Sugary singer Taylor Swift’s sophomore album ‘Fearless’ once again delivers with Swift’s signature soothing harmonies and squeaky-clean subjects. With over 330,000 album sales before the holiday season, Swift reigns as sweetheart songstress at No. 1 on the Billboard top 200.
Are these skyrocketing sales directly related to a skintight fan base of hairbrush-singing, guitar-plucking preteens? A second look at the album would suggest otherwise. While Swift doesn’t hold a candle to the power-belting Carrie Underwoods and LeeAnn Rimes of her genre’s generation, the preteen pleaser offers a sweet and soul-baring selection on her second album. Coupled with Swift’s genuinely winning personality and uncanny ability to connect with a crowd, it’s no wonder ‘Fearless’ is flying off the shelves.
Swift, who writes all of her own music, again gifts her target 13-18 audience with real-life lyrics the average Facebooker is likely to relate to. ‘In your life, you’ll do things greater than dating the boy on the football team,’ she croons on freshman-year tear-jerker ‘Fifteen’.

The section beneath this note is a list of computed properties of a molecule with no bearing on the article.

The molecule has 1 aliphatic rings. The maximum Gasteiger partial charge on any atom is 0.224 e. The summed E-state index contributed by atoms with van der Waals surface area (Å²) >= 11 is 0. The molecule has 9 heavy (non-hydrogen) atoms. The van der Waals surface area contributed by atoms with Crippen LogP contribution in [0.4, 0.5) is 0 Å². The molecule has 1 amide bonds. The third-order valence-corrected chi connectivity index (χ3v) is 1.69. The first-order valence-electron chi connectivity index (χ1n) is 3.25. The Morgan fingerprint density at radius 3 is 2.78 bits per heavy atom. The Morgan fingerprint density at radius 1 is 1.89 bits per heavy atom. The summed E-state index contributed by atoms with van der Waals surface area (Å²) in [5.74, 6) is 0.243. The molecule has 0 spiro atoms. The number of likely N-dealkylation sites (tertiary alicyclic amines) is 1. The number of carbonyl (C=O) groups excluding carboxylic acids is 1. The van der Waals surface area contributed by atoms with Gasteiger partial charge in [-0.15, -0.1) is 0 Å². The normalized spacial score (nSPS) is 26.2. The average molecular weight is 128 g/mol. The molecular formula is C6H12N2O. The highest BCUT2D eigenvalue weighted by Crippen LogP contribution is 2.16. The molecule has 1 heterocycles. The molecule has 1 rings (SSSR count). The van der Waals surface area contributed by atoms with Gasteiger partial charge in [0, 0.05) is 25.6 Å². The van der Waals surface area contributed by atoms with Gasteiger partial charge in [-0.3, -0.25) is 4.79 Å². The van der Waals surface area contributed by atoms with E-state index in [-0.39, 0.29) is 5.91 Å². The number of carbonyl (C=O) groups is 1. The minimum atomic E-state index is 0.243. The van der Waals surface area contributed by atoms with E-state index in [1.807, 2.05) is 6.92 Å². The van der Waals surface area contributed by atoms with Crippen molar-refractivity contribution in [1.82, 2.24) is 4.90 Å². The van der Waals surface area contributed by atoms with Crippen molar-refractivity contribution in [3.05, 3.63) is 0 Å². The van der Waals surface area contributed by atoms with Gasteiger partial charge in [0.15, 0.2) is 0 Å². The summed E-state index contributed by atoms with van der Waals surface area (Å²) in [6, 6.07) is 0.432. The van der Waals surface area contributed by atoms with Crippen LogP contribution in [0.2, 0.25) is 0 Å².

Swift captures the essence of a teenage roller-coaster romance in ‘The Way I Loved You,’ singing that while she enjoys her emotionally stable boyfriend, she misses a ‘screaming and fighting and kissing in the rain’ kind of love. Perhaps Swift identifies with the greatest amount of listeners on ‘You Belong with Me’, a song bemoaning being the scorned second-best in an unrequited love song. ‘She wears short skirts, I wear tee shirts; she’s cheer captain and I’m on the bleachers,’ Swift laments. Whatever the track, ‘Fearless’ makes clear that Swift’s greatest talent lies in songwriting. Her catchy, cheerful, and sometimes cheeky lyrics are bound to attract legions of listeners.
Swift’s vocals on ‘Fearless’ are, while stereotypically similar, most impressive on ‘The Way I Loved You’ and ‘Change’, exhibiting a raw, sincere sound that further enforces the songs emotional undertones. Beyond that, she doesn’t employ much vocal variety; much like her debut album, ‘Fearless’ is one continuous lullaby. That said, it certainly is an enjoyable one. Swift’s album is lazy-Sunday-afternoon friendly, compelling the listener to replay it again and again.
Swift’s greatest asset to her unbridled fame is her refreshingly real persona. She’s easily a listener’s next-door-neighbor, cool older cousin, or junior varsity softball teammate. ‘Fearless’ is like a big sister’s sage advice, fried up and served hot in a down-home pop-country package too irresistible to ignore. Unburdened by the sleazy scandals of other teen starlets, Swift presents an unexpectedly edible selection, leaving the listener with a deeply satisfied ‘Aahhh.’